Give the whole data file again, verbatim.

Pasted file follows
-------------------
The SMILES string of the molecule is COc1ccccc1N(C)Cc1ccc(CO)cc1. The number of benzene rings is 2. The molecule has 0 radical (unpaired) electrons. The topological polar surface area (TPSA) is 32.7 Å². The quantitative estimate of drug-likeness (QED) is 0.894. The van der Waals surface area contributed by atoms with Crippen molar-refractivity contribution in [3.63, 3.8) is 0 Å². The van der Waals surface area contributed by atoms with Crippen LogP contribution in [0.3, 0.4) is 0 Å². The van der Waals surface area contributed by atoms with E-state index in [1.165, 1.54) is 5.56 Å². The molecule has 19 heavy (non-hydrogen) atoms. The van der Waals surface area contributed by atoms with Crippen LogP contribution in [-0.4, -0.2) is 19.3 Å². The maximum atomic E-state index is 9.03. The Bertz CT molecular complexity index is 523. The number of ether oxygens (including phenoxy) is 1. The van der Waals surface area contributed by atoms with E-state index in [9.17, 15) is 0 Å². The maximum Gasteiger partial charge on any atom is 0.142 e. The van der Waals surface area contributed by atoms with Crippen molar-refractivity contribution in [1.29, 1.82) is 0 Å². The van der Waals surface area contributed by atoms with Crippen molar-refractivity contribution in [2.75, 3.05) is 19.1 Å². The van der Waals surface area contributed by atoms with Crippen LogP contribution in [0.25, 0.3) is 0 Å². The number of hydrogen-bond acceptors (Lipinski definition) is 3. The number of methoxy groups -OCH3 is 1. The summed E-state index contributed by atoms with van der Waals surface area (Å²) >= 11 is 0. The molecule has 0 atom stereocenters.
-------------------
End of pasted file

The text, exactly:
The SMILES string of the molecule is COc1ccccc1N(C)Cc1ccc(CO)cc1. The number of benzene rings is 2. The molecule has 0 radical (unpaired) electrons. The topological polar surface area (TPSA) is 32.7 Å². The quantitative estimate of drug-likeness (QED) is 0.894. The van der Waals surface area contributed by atoms with Crippen molar-refractivity contribution in [3.63, 3.8) is 0 Å². The van der Waals surface area contributed by atoms with Crippen LogP contribution in [0.3, 0.4) is 0 Å². The van der Waals surface area contributed by atoms with E-state index in [1.165, 1.54) is 5.56 Å². The molecule has 19 heavy (non-hydrogen) atoms. The van der Waals surface area contributed by atoms with Crippen LogP contribution in [-0.4, -0.2) is 19.3 Å². The maximum atomic E-state index is 9.03. The Bertz CT molecular complexity index is 523. The number of ether oxygens (including phenoxy) is 1. The van der Waals surface area contributed by atoms with E-state index in [9.17, 15) is 0 Å². The maximum Gasteiger partial charge on any atom is 0.142 e. The van der Waals surface area contributed by atoms with Crippen molar-refractivity contribution in [1.29, 1.82) is 0 Å². The van der Waals surface area contributed by atoms with Crippen molar-refractivity contribution in [2.75, 3.05) is 19.1 Å². The van der Waals surface area contributed by atoms with Crippen LogP contribution in [0.25, 0.3) is 0 Å². The number of hydrogen-bond acceptors (Lipinski definition) is 3. The number of methoxy groups -OCH3 is 1. The summed E-state index contributed by atoms with van der Waals surface area (Å²) >= 11 is 0. The molecule has 0 atom stereocenters.